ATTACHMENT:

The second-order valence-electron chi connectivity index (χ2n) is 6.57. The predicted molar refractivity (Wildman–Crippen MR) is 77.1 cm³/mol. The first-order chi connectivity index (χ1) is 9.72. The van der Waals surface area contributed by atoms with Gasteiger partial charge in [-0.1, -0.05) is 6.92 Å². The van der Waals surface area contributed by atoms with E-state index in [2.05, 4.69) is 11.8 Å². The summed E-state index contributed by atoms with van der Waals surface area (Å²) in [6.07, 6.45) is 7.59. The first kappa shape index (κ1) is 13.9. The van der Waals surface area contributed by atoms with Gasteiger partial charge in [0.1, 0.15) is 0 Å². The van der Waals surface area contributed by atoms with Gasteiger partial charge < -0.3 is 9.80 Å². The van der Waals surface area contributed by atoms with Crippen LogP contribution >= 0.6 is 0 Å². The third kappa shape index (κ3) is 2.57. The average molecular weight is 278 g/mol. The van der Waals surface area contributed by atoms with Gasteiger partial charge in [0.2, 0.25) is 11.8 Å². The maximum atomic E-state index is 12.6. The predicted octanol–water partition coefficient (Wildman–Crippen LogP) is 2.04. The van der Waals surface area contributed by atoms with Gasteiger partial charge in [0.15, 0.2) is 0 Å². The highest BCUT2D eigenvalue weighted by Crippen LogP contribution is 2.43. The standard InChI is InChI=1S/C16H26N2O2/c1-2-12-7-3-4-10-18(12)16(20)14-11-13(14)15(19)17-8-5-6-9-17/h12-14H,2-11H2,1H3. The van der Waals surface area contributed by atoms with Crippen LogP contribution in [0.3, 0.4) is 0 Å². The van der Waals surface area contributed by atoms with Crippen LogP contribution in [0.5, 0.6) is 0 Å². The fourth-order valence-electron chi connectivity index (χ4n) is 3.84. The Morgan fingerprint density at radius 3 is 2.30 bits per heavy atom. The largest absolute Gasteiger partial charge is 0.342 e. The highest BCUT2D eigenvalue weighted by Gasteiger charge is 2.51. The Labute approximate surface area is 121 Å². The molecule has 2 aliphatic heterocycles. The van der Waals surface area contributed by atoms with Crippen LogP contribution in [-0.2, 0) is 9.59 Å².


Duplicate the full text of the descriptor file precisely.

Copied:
The second-order valence-electron chi connectivity index (χ2n) is 6.57. The predicted molar refractivity (Wildman–Crippen MR) is 77.1 cm³/mol. The first-order chi connectivity index (χ1) is 9.72. The van der Waals surface area contributed by atoms with Gasteiger partial charge in [-0.1, -0.05) is 6.92 Å². The van der Waals surface area contributed by atoms with E-state index in [2.05, 4.69) is 11.8 Å². The summed E-state index contributed by atoms with van der Waals surface area (Å²) in [6.07, 6.45) is 7.59. The first kappa shape index (κ1) is 13.9. The van der Waals surface area contributed by atoms with Gasteiger partial charge in [0.1, 0.15) is 0 Å². The van der Waals surface area contributed by atoms with Gasteiger partial charge < -0.3 is 9.80 Å². The van der Waals surface area contributed by atoms with Crippen LogP contribution >= 0.6 is 0 Å². The third kappa shape index (κ3) is 2.57. The average molecular weight is 278 g/mol. The van der Waals surface area contributed by atoms with Gasteiger partial charge in [0.2, 0.25) is 11.8 Å². The maximum atomic E-state index is 12.6. The predicted octanol–water partition coefficient (Wildman–Crippen LogP) is 2.04. The van der Waals surface area contributed by atoms with Gasteiger partial charge in [0.15, 0.2) is 0 Å². The highest BCUT2D eigenvalue weighted by Crippen LogP contribution is 2.43. The standard InChI is InChI=1S/C16H26N2O2/c1-2-12-7-3-4-10-18(12)16(20)14-11-13(14)15(19)17-8-5-6-9-17/h12-14H,2-11H2,1H3. The van der Waals surface area contributed by atoms with Crippen LogP contribution in [0.3, 0.4) is 0 Å². The van der Waals surface area contributed by atoms with Crippen LogP contribution in [0.5, 0.6) is 0 Å². The fourth-order valence-electron chi connectivity index (χ4n) is 3.84. The Morgan fingerprint density at radius 3 is 2.30 bits per heavy atom. The largest absolute Gasteiger partial charge is 0.342 e. The highest BCUT2D eigenvalue weighted by Gasteiger charge is 2.51. The Labute approximate surface area is 121 Å². The molecule has 2 aliphatic heterocycles. The van der Waals surface area contributed by atoms with Crippen LogP contribution in [-0.2, 0) is 9.59 Å².